228 The Sustainability of Policy Reforms

Friday, July 14, 2017: 9:00 AM-10:45 AM
Gilbert Scott Building - Room 134 (University of Glasgow)
Large scale policy reform is a perennial topic in comparative political economy. However, when analyzing such reforms, political economists tend to focus on the causes (When do reforms occur? which types of governments reform? which institutional setting makes reforms more or less likely?) or the immediate consequences of reform (do reforms reach their goal of reducing inflation/creating jobs/balancing budgets? Are governments punished or rewarded for pursuing reform?). Much less attention has been paid to the more long-term fortunes of such policy changes. With the exemption of an important book by Patashnik (2008), most scholars seem to be content to analyze the preconditions for and the immediate aftermath of reforms rather than their long-term sustainability.
Against this background, this panel aims for a more long-term perspective and invites contributions that investigate whether and under which conditions reforms have been consolidated. In other words: instead of studying the politics of change, we want to study the politics of non-change after major reforms have been enacted. In contrast to what might be suggested by a path-dependency approach, we see an enormous variety of post-reform trajectories that call for a more refined explanation: while some reforms have been crystallized into new policy regimes, other, seemingly similar reforms have been quickly reversed.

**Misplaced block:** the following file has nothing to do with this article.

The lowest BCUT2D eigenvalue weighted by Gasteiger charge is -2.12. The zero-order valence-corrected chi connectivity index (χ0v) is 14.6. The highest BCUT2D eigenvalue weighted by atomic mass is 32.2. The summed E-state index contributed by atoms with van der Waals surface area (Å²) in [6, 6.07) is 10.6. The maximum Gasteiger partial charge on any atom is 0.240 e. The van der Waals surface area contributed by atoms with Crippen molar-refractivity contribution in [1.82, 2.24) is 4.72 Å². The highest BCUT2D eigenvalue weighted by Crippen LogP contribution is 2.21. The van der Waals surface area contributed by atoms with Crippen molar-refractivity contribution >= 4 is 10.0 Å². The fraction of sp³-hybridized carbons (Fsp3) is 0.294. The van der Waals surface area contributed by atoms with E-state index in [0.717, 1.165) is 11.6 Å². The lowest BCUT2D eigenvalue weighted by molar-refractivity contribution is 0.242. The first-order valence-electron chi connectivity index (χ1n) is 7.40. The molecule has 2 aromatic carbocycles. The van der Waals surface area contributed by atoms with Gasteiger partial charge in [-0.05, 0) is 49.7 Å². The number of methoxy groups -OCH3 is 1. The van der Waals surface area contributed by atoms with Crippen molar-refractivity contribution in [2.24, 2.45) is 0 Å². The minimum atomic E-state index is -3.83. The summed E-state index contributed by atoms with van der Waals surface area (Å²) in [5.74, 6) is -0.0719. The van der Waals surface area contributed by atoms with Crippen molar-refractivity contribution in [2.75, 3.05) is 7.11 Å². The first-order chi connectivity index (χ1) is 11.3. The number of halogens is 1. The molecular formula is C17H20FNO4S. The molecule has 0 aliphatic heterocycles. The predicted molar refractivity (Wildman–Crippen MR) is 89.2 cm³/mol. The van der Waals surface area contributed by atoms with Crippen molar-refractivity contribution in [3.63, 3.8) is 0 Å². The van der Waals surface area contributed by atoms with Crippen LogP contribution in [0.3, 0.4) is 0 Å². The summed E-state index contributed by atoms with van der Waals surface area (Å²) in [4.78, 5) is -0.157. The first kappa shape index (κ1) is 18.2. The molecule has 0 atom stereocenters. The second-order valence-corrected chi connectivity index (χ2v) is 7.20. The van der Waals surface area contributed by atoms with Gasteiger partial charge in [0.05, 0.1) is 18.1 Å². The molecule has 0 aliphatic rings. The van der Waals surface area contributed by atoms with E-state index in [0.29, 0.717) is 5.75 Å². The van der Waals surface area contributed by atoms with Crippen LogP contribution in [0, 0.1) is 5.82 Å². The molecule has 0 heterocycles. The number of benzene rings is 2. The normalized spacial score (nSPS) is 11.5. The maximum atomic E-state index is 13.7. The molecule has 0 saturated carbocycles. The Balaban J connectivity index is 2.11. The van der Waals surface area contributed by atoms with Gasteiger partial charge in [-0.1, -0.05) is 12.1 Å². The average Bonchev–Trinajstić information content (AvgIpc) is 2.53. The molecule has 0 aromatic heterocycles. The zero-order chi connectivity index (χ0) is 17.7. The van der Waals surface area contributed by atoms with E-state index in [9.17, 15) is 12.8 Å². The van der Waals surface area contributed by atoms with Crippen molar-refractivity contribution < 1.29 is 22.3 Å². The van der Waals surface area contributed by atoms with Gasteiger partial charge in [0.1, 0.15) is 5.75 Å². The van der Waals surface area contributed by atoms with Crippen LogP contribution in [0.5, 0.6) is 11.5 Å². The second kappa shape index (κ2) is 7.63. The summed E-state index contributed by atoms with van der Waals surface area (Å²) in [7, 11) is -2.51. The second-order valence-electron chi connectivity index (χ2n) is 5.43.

The panel aims to make sense of this puzzling divergence. We intend to study sustainable as well as non-sustainable reform and invite both theoretical and empirical contributions to the question of reform sustainability.
Raphael Reinke
Discussant :
Deborah Mabbett
Why Do Consolidations Persist? the Political Economy of Fiscal Adjustment in a Long-Term Perspective
Lukas Haffert, Unviersity of Zurich; Zsofia Barta, SUNY Albany Rockefeller College of Public Affairs and Policy
Excessive Policy Volatility: A Framework for Analysis with Some Illustrations from Recent Pension Reforms
Achim Kemmerling, Central European University; Kristin Makszin, Hungarian Academy of Science, Institute for Political Science
See more of: Session Proposals